Mr. Watson, do you mind if I record this phone call?

The TapeACall Pro app makes it easy to record telephone calls to augment note-taking.
A record player
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TapeACall’s bullseye interface.

Telephone calls don’t have to travel far to have powerful, lasting implications.

His assistant was only in the next room in March 1876 when Alexander Graham Bell beckoned him, “Mr. Watson, come here, I want to see you.”

I was sitting at our kitchen island at home on snowy Feb. 9 when I called my son, Jack. Home from school, he was upstairs in his hangout, the room above our garage that we call The Doug.

“Can you hear me OK?” I said to Jack.

“I can,” he said.

“So I’m just going to see if this works … so let me hang up and see if I recorded,” I said.

And with that, nearly 141 years after Bell made the first phone call, I successfully recorded my first phone call using an app called TapeACall Pro.

Peace of mind

History probably will pay it little heed, but it was an important personal milestone in my years-long search for a simple, reliable way to record phone calls. I had tried other apps and hardware (I recall a contraption that required wearing something in my ear) with unsatisfactory results.

Recording — and then painstakingly transcribing — are not the most efficient ways to capture a conversation, but situations sometimes warrant that. For instance, the call that I was preparing for on Feb. 10.

It involved a topic with which I was unfamiliar and a source whom I had never met. Add to that the fact that the older I get, the less legible my handwriting has gotten, and I thought it was a good time to revisit my quest to find a recording app for my iPhone. (The voice memo feature is great, but it can’t be used for phone calls.)

I discovered TapeACall in this Digital Trends article. The app cost $9.99 on iTunes for unlimited recordings of incoming or outgoing calls for one year. (Here’s how it works.) Even if I only use it a few times per year, it’s worth it to have the peace of mind that I can go back and listen if I need to augment my notes.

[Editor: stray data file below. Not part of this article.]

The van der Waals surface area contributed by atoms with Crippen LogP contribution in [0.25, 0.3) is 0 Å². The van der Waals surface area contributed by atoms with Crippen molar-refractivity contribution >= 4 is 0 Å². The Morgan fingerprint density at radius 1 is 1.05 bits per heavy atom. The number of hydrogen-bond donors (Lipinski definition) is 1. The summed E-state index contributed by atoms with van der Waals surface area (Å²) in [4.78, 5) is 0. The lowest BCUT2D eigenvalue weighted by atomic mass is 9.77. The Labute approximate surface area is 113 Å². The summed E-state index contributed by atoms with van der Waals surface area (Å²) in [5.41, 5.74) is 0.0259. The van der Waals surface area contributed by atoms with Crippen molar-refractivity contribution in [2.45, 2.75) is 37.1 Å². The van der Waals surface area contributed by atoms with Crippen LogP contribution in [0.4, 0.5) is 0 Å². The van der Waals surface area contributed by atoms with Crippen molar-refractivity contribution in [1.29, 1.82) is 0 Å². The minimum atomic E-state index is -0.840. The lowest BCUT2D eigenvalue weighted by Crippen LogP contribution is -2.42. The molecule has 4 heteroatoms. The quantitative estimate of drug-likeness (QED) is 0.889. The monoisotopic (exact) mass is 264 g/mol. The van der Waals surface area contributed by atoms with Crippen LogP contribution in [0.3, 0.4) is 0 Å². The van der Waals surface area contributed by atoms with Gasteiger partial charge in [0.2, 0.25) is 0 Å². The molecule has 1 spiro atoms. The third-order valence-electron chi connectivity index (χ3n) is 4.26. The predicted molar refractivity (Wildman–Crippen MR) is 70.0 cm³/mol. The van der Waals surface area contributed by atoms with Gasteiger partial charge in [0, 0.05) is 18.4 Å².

And that’s a key point for a reporter, blogger or anyone else who conducts interviews for content-gathering purposes: Always take notes; never trust a recording exclusively. It’s easy, particularly in person, to forget about writing things down and simply to let a recording device do its thing.

As I have found out the hard way one time or two, it might not. And then you’d better have notes or a really good memory if you want to be as accurate as possible.

Permission required

So while I filled nine-plus pages of a writing tablet, I also had the 58-minute recording (I am impressed with the sound quality of TapeACall) to draw upon for the blog post I would write based on the Feb. 10 conversation.

I would be remiss if I didn’t point out the importance of requesting and gaining permission prior to recording a phone conversation. Pennsylvania has a two-party consent law, meaning, “It is unlawful to record either an in-person conversation or electronic communication without the consent of all parties.”

That’s according to the Reporters Committee for Freedom of the Press, which offers a state-by-state guide to recording laws.

Of course, I asked for Jack’s permission before I pressed the bullseye that set TapeACall Pro into motion.

 

 

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